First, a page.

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| Last Updated:12/03/2014

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SAHRC releases water and sanitation report, 11 March 2014


The South African Human Rights Commission has today released a report on the challenges with regard to the right of access to Water and Sanitation in South Africa.


The report titled: "Water and Sanitation, Life and Dignity: Accountability to the People who are Poor", was handed over to government representatives, Minister of Human Settlements, Ms Connie September and Deputy-Minister of Water Affairs, Ms Rejoice Mabudafhasi at a public launch held at the St Georges Cathedral in Cape Town.


The report is dedicated to the 6-year-old Limpopo pupil, Michael Komape whose parents were in attendance at the launch. Young Michael became a symbol of government's failure in providing proper sanitation in schools when he fell into a pit toilet at his school in Chebeng near Polokwane and died. It is also dedicated to all those who were injured or killed during popular service delivery protests and many South Africans who struggle to live a dignified life.


The report which is a culmination of three years on intensive investigation and hearings across the country, reveals a number of alarming findings, notably that in many provinces there is still a lack of access to any form of water and sanitation infrastructure, which we believe is one of the triggers of the recent violent protests in the country.


The report also found provincial hotspots of complete non service delivery. It was found that these hotspots were the same desperately poor and mostly black regions, townships, homelands, and villages that were disadvantaged under the apartheid era.


These areas were set up away from key resources and were neglected when it came to infrastructure and basic needs. These historical homelands suffer the same lack of delivery and corruption they did 20-years ago.


Problems related to the provision of water and sanitation services also include a lack of budgets, poor revenue collection, a lack of technical , management and business skills, political interference, corruption and unclear municipal powers and functions.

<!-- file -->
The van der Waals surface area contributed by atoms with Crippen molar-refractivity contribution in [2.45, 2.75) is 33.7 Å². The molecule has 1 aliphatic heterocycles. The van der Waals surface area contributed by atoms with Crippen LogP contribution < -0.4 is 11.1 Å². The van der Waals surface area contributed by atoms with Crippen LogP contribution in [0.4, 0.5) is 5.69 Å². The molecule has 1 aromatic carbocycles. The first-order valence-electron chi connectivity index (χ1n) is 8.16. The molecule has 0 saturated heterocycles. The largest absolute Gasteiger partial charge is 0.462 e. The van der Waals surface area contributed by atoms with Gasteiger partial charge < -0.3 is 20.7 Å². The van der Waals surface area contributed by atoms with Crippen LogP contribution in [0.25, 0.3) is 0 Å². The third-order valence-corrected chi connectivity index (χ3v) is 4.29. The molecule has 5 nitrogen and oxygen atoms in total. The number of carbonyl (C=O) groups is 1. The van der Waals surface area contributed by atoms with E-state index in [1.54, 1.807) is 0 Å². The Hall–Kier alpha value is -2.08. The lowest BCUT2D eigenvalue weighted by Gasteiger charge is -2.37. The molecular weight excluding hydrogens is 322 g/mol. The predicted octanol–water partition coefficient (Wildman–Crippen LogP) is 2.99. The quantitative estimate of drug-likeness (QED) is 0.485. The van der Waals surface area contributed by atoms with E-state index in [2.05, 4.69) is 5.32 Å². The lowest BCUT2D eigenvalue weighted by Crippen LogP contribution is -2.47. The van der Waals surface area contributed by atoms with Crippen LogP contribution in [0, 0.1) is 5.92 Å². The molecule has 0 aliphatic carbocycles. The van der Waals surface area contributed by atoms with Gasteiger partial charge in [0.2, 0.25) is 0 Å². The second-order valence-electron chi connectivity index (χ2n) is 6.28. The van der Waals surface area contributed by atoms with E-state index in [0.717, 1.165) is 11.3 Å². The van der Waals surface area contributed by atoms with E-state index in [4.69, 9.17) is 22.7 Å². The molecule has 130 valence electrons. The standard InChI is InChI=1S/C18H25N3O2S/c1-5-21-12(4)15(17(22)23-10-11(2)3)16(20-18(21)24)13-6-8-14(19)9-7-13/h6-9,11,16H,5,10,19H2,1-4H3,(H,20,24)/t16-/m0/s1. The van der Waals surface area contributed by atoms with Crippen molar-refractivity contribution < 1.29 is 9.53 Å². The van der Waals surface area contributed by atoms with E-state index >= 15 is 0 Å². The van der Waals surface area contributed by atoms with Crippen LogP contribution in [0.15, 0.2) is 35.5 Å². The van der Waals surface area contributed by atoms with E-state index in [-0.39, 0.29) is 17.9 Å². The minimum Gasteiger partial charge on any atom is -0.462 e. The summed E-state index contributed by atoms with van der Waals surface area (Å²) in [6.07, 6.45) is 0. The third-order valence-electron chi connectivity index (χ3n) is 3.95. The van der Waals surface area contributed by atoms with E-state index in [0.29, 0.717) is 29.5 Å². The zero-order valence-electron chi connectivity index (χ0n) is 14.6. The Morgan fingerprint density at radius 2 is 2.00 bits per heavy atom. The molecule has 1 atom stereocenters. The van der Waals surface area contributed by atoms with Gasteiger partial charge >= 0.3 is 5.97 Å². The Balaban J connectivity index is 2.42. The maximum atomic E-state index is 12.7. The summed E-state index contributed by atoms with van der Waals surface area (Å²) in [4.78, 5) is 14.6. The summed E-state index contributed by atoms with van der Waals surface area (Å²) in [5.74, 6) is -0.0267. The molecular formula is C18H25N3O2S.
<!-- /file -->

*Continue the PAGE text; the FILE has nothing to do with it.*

Another huge problem the Commission found is that water is seen as an economic commodity rather than a human right. Large-scale agriculture, mining and other industries use most of South Africa's water at a relatively lower cost per kilolitre than poor households.


Water should not be a luxury. We believe that government needs to adopt a human rights-based approach to water.


Among the recommendations in the 80-paged report includes:


The bucket system should be eradicated as soon as possible in all provinces. The relevant government departments should agree on plans with clear timelines for the eradication of buckets in all existing settlements. This plan must be communicated to affected communities and the Commission once finalized;


School and water - many schools do not have access to water and sanitation. The provision of water and sanitation to schools needs specific and urgent attention. A plan should be made available to all schools and civil society organizations. The Department of Basic Education must ensure that its new norms and standards for schools infrastructure make the provision of clean drinking water and dignified sanitation to schools, compulsory within specific timeframes. It cannot be right that in Khayelitsha for example, of the close to 1500 schools, only 12 had soap and toilet paper. And what happened to Michael Komape cannot be allowed to happen again.


Need for accountability - government must ensure meaningful consultation with affected communities. Guidelines for public participation must be developed and it should be made simpler for people to access information. An essential element of the integrated development plan is public participation, which we found was almost non-existent


Transparency - local and district municipalities need to start making their annual reports more public, to aid transparency. The waters are still murky when it comes to the public being able to access information.


Indigent policy - this policy allows municipalities to target the delivery of essential services to people who are poor. Currently it makes provisions for, among others, a minimum of 6 kilolitres of water per household per month, a ventilated improved pit latrine or toilet connected to a septic tank or to water-borne sewerage. As it stands, a citizen applies for these provisions only if they register themselves. But many people do not register as they fear it will affect their social status.


Others simply don't know that such a policy exists. We recommend that the Department of Co-operative Governance and Traditional Affairs, and the Department of Social Development must ensure that the national indigent policy makes provision for the poor to access basic services. This policy should be revised so that services are provided to whole areas of poor populations, rather than individual households.


Without adequate sanitation facilities, people will continue to face indignity and violence of poverty. A lack of water also impacts other human rights including the right to dignity, education, health, safety and environment.


We call on government and Parliament to ensure that this report and its recommendations are acted upon, and accountability is tantamount to ensure the Constitutional right to basic needs is extended to every citizen.